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dc.contributor.author Agostino, Rebecca
dc.date.accessioned 2011-04-18T15:44:13Z
dc.date.available 2011-04-18T15:44:13Z
dc.date.issued 2011-04-18
dc.identifier.uri http://hdl.handle.net/10161/3551
dc.description Honors Thesis en_US
dc.description.abstract This study explores how the demolitions of particularly distressed public housing units, through the Home Ownership for People Everywhere (HOPE VI) grants program, have affected academic outcomes for children in adjacent neighborhoods in Durham and Wilmington, North Carolina. I measure neighborhood-level changes and individual effects through regression analysis. All students in demolition communities are compared to those in control communities: census blocks in the same cities with public housing units that were not demolished. Those in the Durham experiment community experienced statistically significant gains when compared to those in the control communities; the effect is insignificant in Wilmington. en_US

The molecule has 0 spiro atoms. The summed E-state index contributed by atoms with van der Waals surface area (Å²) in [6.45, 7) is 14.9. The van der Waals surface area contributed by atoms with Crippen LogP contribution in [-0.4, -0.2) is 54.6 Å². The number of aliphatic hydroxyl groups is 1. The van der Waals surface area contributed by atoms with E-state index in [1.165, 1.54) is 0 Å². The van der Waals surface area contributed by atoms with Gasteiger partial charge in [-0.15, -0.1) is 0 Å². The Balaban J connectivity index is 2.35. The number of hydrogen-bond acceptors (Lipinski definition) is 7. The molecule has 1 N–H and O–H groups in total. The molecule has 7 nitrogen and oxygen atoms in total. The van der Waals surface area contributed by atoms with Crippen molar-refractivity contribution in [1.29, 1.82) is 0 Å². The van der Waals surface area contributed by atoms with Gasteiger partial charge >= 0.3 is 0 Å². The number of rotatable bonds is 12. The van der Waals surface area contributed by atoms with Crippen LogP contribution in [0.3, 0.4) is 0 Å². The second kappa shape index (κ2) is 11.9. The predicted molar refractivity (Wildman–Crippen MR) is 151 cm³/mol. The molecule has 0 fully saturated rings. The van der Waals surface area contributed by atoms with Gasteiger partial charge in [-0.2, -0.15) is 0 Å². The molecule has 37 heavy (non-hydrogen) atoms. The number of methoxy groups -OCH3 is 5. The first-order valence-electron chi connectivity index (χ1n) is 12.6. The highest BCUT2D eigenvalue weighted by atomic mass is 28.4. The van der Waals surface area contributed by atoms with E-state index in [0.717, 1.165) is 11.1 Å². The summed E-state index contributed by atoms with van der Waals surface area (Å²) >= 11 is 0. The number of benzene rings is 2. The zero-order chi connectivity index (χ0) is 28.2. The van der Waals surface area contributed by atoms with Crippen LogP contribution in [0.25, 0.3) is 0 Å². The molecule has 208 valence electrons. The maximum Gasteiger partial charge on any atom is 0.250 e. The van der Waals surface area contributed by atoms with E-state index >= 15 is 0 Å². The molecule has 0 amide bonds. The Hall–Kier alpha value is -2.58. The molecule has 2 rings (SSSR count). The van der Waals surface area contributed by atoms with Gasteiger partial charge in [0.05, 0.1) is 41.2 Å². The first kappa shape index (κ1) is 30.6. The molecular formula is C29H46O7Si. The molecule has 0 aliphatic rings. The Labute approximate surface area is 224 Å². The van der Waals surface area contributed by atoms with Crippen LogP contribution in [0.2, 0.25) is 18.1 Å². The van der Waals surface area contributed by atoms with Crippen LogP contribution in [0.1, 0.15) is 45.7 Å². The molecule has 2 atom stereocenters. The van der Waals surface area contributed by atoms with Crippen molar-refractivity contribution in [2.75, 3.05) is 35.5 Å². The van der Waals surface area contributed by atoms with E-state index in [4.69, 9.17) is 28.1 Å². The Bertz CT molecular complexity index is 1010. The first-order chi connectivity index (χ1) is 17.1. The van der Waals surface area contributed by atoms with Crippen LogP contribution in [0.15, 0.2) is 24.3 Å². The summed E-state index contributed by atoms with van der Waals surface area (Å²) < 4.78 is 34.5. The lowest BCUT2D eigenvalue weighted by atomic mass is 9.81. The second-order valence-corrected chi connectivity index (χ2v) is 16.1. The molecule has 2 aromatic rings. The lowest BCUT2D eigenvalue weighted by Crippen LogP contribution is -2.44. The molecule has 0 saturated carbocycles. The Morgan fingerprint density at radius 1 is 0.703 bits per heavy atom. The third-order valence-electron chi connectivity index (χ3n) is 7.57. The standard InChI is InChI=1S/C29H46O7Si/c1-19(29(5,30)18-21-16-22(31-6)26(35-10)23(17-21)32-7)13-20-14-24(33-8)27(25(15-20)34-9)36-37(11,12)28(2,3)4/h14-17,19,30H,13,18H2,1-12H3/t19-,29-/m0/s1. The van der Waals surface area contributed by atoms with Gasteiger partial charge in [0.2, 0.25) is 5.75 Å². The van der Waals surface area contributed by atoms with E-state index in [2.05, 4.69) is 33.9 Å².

dc.subject Public Housing en_US
dc.subject HOPE VI en_US
dc.subject School performance en_US
dc.subject Neighborhood Effects en_US
dc.subject Distressed Housing en_US
dc.title Neighborhood Effects and School Performance: The Impact of Public Housing Demolitions on Children in North Carolina en_US
dc.department Economics en_US

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